Obviously, the creation of slow-motion video requires capturing a large number of frames per second. In case you are not having enough frames, the produced slow motion video is choppy.
NVIDIA used artificial intelligence to fill in the gap and actually 'imagine' the extra frames. The system, which was presented at the University of California and the University of Massachusetts, looks at two different frames and then creates intermediary footage by tracking the movement of objects from one frame to the next.
The system is based on multiple Telsa V100 GPUs and the cuDNN deep learning library, using the PyTorch of deep learning framework. It was 'trained' with content showing sports activities shot at 240fps. It then managed to predict up to seven intermediary frames for each missing ones, in order to create a 240fps slow motion video.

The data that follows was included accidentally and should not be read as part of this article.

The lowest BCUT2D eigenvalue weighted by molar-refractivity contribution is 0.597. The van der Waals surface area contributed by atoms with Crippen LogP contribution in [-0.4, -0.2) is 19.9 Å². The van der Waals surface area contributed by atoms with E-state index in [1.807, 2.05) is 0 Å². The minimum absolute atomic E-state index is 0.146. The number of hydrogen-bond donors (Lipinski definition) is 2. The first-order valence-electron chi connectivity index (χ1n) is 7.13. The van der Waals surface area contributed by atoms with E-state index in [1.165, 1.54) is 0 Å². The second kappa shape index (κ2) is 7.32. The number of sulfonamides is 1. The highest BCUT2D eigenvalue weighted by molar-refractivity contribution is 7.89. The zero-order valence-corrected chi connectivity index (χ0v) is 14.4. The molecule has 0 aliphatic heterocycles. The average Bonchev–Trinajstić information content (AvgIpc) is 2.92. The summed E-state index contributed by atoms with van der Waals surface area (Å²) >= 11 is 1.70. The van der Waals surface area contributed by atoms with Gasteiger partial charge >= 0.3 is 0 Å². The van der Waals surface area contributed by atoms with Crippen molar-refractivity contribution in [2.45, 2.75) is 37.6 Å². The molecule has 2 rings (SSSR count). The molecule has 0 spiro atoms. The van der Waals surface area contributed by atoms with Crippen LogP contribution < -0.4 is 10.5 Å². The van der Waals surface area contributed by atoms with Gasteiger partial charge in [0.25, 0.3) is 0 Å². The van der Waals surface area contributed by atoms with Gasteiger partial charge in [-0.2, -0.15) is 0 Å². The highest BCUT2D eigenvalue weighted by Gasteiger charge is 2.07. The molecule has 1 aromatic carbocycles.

Nvidia's technique looks faster and easier than existing methods for faking slow-motion footage.